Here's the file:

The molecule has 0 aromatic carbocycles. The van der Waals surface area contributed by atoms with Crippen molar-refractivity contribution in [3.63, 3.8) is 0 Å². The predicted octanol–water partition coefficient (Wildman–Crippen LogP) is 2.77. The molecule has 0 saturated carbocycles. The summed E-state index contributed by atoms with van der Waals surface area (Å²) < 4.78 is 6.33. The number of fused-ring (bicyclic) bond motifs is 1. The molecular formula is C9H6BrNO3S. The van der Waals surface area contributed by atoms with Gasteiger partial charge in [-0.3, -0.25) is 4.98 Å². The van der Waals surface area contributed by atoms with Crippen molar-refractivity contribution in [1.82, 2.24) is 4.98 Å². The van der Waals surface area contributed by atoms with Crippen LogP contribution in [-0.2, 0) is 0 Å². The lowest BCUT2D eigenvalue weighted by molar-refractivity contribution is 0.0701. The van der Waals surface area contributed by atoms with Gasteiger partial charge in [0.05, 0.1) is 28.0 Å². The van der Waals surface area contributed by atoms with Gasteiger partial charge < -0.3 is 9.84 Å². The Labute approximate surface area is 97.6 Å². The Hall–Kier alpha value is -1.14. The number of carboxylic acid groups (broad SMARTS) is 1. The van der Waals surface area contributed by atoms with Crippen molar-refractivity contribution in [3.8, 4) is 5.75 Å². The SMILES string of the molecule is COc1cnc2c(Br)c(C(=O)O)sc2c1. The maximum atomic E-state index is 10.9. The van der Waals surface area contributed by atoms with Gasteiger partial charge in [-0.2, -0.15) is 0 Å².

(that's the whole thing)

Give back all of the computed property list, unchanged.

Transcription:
The molecule has 0 aromatic carbocycles. The van der Waals surface area contributed by atoms with Crippen molar-refractivity contribution in [3.63, 3.8) is 0 Å². The predicted octanol–water partition coefficient (Wildman–Crippen LogP) is 2.77. The molecule has 0 saturated carbocycles. The summed E-state index contributed by atoms with van der Waals surface area (Å²) < 4.78 is 6.33. The number of fused-ring (bicyclic) bond motifs is 1. The molecular formula is C9H6BrNO3S. The van der Waals surface area contributed by atoms with Gasteiger partial charge in [-0.3, -0.25) is 4.98 Å². The van der Waals surface area contributed by atoms with Crippen molar-refractivity contribution in [1.82, 2.24) is 4.98 Å². The van der Waals surface area contributed by atoms with Crippen LogP contribution in [-0.2, 0) is 0 Å². The lowest BCUT2D eigenvalue weighted by molar-refractivity contribution is 0.0701. The van der Waals surface area contributed by atoms with Gasteiger partial charge in [0.05, 0.1) is 28.0 Å². The van der Waals surface area contributed by atoms with Gasteiger partial charge < -0.3 is 9.84 Å². The Labute approximate surface area is 97.6 Å². The Hall–Kier alpha value is -1.14. The number of carboxylic acid groups (broad SMARTS) is 1. The van der Waals surface area contributed by atoms with Crippen molar-refractivity contribution in [3.8, 4) is 5.75 Å². The SMILES string of the molecule is COc1cnc2c(Br)c(C(=O)O)sc2c1. The maximum atomic E-state index is 10.9. The van der Waals surface area contributed by atoms with Gasteiger partial charge in [-0.2, -0.15) is 0 Å².